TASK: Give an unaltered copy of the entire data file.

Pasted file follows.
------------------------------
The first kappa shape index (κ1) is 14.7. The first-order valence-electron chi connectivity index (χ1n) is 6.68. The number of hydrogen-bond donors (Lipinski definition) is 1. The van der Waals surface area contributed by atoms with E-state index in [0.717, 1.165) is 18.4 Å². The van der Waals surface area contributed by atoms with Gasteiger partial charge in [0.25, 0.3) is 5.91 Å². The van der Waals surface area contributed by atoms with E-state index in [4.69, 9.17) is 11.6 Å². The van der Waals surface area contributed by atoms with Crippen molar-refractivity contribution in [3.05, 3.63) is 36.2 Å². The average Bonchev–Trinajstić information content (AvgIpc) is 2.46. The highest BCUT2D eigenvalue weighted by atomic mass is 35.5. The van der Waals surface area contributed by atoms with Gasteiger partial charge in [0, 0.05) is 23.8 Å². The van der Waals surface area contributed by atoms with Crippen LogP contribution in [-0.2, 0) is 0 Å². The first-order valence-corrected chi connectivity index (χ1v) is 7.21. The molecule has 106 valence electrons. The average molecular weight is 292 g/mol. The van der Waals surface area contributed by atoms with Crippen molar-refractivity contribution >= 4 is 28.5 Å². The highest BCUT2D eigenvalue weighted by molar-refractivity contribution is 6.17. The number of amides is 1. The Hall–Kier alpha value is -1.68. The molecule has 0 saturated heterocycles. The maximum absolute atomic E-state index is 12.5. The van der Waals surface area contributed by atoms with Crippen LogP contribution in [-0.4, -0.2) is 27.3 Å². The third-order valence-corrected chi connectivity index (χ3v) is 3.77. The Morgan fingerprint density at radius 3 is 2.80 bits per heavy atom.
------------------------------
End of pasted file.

The first kappa shape index (κ1) is 14.7. The first-order valence-electron chi connectivity index (χ1n) is 6.68. The number of hydrogen-bond donors (Lipinski definition) is 1. The van der Waals surface area contributed by atoms with E-state index in [0.717, 1.165) is 18.4 Å². The van der Waals surface area contributed by atoms with Gasteiger partial charge in [0.25, 0.3) is 5.91 Å². The van der Waals surface area contributed by atoms with E-state index in [4.69, 9.17) is 11.6 Å². The van der Waals surface area contributed by atoms with Crippen molar-refractivity contribution in [3.05, 3.63) is 36.2 Å². The average Bonchev–Trinajstić information content (AvgIpc) is 2.46. The highest BCUT2D eigenvalue weighted by atomic mass is 35.5. The van der Waals surface area contributed by atoms with Gasteiger partial charge in [0, 0.05) is 23.8 Å². The van der Waals surface area contributed by atoms with Crippen LogP contribution in [-0.2, 0) is 0 Å². The first-order valence-corrected chi connectivity index (χ1v) is 7.21. The molecule has 106 valence electrons. The average molecular weight is 292 g/mol. The van der Waals surface area contributed by atoms with Crippen molar-refractivity contribution >= 4 is 28.5 Å². The highest BCUT2D eigenvalue weighted by molar-refractivity contribution is 6.17. The number of amides is 1. The Hall–Kier alpha value is -1.68. The molecule has 0 saturated heterocycles. The maximum absolute atomic E-state index is 12.5. The van der Waals surface area contributed by atoms with Crippen LogP contribution in [-0.4, -0.2) is 27.3 Å². The third-order valence-corrected chi connectivity index (χ3v) is 3.77. The Morgan fingerprint density at radius 3 is 2.80 bits per heavy atom.